The Netherlands was hit by a heavy snowstorm on Sunday, the first in ten years, which disrupted road and rail traffic as a cold front swept across northern Europe.
Rail services were also affected in Germany, while across the North Sea, Britain braced for the arrival of this storm named “Darcy” by Dutch meteorologists.
“This is the first snowstorm (in the country) in a long time: the last … was in January 2010,” according to the weather forecast website Weer.nl.
The Dutch meteorological agency KNMI issued a “code red” alert across the country on Sunday due to winds that could reach 90 km / h and “icy”.
Trains and road trips canceled
The Dutch government has closed all coronavirus testing centers for several days, due to the severity of the conditions, as the country expects to experience 10 days of freezing temperatures.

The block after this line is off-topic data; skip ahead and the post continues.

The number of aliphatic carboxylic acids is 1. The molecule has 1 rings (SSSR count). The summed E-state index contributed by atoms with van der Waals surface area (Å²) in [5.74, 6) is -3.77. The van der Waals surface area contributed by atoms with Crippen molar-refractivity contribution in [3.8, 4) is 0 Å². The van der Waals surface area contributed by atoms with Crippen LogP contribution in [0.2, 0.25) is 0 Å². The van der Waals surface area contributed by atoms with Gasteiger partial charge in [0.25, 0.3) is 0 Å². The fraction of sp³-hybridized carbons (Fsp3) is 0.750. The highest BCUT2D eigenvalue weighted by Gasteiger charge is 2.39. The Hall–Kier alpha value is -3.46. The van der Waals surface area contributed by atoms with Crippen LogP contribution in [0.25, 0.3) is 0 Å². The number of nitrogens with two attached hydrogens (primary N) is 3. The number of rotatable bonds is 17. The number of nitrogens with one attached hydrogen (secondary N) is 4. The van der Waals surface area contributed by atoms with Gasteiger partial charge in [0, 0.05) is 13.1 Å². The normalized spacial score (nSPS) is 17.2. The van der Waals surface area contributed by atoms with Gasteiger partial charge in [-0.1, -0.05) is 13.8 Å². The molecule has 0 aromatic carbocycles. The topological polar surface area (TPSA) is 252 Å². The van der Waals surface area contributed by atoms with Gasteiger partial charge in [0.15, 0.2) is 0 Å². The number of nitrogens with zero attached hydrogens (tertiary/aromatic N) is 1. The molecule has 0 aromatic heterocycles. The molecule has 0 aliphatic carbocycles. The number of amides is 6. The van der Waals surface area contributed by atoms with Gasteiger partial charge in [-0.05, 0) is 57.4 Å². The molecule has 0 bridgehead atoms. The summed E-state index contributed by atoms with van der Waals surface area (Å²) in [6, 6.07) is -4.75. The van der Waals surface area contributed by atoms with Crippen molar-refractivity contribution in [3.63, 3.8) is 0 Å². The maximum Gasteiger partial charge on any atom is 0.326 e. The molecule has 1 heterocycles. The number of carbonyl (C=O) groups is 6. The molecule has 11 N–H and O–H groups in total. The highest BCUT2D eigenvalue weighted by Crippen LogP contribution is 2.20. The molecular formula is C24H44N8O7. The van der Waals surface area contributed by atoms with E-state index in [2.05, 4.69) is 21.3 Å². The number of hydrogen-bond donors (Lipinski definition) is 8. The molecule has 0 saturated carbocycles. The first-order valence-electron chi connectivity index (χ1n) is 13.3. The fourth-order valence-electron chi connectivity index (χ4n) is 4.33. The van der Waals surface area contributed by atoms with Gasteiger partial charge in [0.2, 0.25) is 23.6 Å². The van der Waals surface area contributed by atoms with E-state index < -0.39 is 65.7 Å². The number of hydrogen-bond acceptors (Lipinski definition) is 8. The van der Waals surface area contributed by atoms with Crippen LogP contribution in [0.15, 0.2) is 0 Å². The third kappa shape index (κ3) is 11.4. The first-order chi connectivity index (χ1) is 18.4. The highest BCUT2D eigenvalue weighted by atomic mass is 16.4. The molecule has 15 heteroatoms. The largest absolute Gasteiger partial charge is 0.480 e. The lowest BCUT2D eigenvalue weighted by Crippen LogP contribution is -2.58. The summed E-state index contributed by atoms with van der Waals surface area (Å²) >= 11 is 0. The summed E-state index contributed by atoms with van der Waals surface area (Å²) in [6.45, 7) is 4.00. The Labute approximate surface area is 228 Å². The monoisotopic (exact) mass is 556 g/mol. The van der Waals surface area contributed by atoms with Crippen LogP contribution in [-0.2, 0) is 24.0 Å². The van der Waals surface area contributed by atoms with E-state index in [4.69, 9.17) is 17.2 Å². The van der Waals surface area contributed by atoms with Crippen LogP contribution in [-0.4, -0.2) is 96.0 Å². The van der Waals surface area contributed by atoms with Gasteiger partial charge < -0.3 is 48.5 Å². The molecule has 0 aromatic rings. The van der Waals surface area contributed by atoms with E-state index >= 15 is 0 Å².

Most of the country was covered in 5 to 10 cm of snow on Sunday, but the white blanket was up to 30 cm thick in some places, according to public broadcaster NOS.
All trains were canceled in the country until at least Sunday noon, rail operator NS said.
Some 85 cars spun off the road after slipping in the snow, according to the Dutch Infrastructure Authority, which advises drivers to avoid driving.
A photo tweeted by local authorities even showed … a snowplow that had fallen into a ditch.
The cold wave hits Germany, Belgium and the United Kingdom
In Germany, snowfall caused major disruptions in train traffic in North Rhine-Westphalia (west), the most populous region in the country (18 million inhabitants), as well as in train traffic from Hamburg (north).
The snow has also caused significant delays in road traffic in this country, while since Saturday afternoon there have been 222 accidents, a police spokesman told DPA.
Up to 16 inches of snow was expected in parts of northern Germany overnight from Sunday to Monday, according to the DWD weather service.
Belgium, neighboring the Netherlands, was covered in a layer of light snow, but expected a sharp drop in temperatures next week.
In the UK, authorities have issued an orange weather alert for the south-east of England, due to potential snow-blocked roads and planned disruptions to road, rail and air transport.